Tuesday, October 13, 2020

notes on chinese lyric poetry (shih)

1. beginning with book of odes (shih ching) in 6th-c bc (to 10th-c bc) as 4 character lines (although use of interjection and nonsense characters could mean 2 or 3)

2. at this time, characters were one syllable but later sometimes 2

3. characters:

a. noun characters do not indicate number (thus no singular or plural)

b. verb characters do not indicate tense.

c. characters were not used in context of a picture poem.

4. shih form kind of fades away until it reemerges in later or eastern han dynasty (2nd c) as 5 or 7 character (each with full weight)

5. each line is a sentence. couplets are connected via parallelism and end rhyme between couplets, but no connecting words

6. caesura at 2 in 5 and 4 in 7, creates 2,3 or 4,3 units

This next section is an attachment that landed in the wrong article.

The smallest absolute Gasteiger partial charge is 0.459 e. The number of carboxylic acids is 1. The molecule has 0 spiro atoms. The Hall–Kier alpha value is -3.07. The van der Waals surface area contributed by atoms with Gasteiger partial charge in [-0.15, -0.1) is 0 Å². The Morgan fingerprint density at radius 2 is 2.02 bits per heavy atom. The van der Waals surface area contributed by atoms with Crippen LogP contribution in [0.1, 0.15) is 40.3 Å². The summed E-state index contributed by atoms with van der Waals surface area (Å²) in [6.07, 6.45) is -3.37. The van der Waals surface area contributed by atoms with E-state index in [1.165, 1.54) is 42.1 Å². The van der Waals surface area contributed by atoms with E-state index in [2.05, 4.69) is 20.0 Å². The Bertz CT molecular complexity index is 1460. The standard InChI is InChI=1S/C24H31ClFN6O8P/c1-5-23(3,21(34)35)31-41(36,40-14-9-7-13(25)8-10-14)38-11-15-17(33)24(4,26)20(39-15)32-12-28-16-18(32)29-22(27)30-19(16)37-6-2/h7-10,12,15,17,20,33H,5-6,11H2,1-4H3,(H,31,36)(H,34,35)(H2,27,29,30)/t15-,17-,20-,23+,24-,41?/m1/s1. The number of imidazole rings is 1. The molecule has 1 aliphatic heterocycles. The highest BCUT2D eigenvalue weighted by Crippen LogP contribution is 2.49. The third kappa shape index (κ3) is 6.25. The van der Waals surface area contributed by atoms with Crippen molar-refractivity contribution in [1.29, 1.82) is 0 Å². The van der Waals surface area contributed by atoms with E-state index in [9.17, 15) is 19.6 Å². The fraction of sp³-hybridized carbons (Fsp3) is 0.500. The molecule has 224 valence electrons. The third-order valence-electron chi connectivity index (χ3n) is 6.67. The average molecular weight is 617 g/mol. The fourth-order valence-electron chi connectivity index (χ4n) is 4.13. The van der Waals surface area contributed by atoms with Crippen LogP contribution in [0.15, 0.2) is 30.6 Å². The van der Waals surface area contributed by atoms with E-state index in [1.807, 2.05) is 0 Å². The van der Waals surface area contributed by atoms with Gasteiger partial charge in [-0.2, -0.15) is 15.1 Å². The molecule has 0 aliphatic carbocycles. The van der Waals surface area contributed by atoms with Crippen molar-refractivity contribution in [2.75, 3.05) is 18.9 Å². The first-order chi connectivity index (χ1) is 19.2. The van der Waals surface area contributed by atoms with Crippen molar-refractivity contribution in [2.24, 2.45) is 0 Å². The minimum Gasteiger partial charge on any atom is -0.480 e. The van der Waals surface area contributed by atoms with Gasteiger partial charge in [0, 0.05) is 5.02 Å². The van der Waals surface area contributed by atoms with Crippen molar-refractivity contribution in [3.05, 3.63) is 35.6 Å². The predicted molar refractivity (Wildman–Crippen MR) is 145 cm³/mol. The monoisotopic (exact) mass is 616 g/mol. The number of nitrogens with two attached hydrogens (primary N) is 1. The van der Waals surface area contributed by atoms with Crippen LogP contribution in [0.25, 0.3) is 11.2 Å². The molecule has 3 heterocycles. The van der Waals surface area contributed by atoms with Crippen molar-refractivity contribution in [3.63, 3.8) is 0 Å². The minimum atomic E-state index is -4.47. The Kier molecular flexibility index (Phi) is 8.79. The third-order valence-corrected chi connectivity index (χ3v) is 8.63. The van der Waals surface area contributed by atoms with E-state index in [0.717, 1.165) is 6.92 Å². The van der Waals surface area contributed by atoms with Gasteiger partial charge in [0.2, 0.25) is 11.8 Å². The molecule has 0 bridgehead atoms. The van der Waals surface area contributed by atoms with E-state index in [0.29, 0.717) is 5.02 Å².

7. anon Nineteen Old Poems is earliest most influential 5 shih

8. ts'ao chih (192-232) 1st major poet of chien-an period and 1 of top 3 poets in pre-tang era according to burton watson (see tao chien and hsieh ling-yun)

9. in tang time, shih undergoes a formal development. divided into 2 groups.

a. old style (ku-shih) with no fixed rules of number of lines or rhyme scheme

b. new style (chin-t'i-shih) in 2 types limited in rhymes scheme and number of lines

1) regulated verse (lu-shih) with 8 lines, parallelism in most lines, and elaborate tonal patterns

2) broken-off lines (chueh-chu) like regular verse but a single quatrain

10. in sung times begins the practice of 'rhyme following' (tz'u-yun or ho-yun) in which one composes a new poem utilizing the same rhyme or rhyme words as a previous one, usually responding to a poem of a friend or visitor. when copying one's own poems, it's called tieh-yun.

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